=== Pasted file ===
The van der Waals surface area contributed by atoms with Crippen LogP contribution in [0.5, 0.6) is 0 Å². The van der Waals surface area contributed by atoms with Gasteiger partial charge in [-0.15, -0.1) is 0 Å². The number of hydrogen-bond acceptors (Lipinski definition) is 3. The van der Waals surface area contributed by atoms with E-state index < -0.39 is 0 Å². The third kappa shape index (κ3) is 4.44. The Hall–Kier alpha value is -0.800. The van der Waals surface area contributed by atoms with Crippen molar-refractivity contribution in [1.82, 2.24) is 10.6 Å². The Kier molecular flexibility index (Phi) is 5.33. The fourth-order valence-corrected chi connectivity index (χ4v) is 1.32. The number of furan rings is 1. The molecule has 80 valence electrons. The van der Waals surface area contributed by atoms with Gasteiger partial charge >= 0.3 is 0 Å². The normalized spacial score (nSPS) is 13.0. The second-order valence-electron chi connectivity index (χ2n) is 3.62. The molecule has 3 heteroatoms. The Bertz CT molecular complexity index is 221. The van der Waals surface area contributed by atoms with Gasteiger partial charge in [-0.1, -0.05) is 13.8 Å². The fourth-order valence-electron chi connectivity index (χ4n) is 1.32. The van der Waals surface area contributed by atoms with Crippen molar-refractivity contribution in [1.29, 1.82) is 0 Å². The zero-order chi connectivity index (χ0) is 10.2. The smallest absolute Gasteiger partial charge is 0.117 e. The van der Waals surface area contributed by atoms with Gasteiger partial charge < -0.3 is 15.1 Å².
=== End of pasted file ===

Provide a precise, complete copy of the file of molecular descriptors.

The van der Waals surface area contributed by atoms with Crippen LogP contribution in [0.5, 0.6) is 0 Å². The van der Waals surface area contributed by atoms with Gasteiger partial charge in [-0.15, -0.1) is 0 Å². The number of hydrogen-bond acceptors (Lipinski definition) is 3. The van der Waals surface area contributed by atoms with E-state index < -0.39 is 0 Å². The third kappa shape index (κ3) is 4.44. The Hall–Kier alpha value is -0.800. The van der Waals surface area contributed by atoms with Crippen molar-refractivity contribution in [1.82, 2.24) is 10.6 Å². The Kier molecular flexibility index (Phi) is 5.33. The fourth-order valence-corrected chi connectivity index (χ4v) is 1.32. The number of furan rings is 1. The molecule has 80 valence electrons. The van der Waals surface area contributed by atoms with Gasteiger partial charge >= 0.3 is 0 Å². The normalized spacial score (nSPS) is 13.0. The second-order valence-electron chi connectivity index (χ2n) is 3.62. The molecule has 3 heteroatoms. The Bertz CT molecular complexity index is 221. The van der Waals surface area contributed by atoms with Gasteiger partial charge in [-0.1, -0.05) is 13.8 Å². The fourth-order valence-electron chi connectivity index (χ4n) is 1.32. The van der Waals surface area contributed by atoms with Crippen molar-refractivity contribution in [1.29, 1.82) is 0 Å². The zero-order chi connectivity index (χ0) is 10.2. The smallest absolute Gasteiger partial charge is 0.117 e. The van der Waals surface area contributed by atoms with Gasteiger partial charge < -0.3 is 15.1 Å².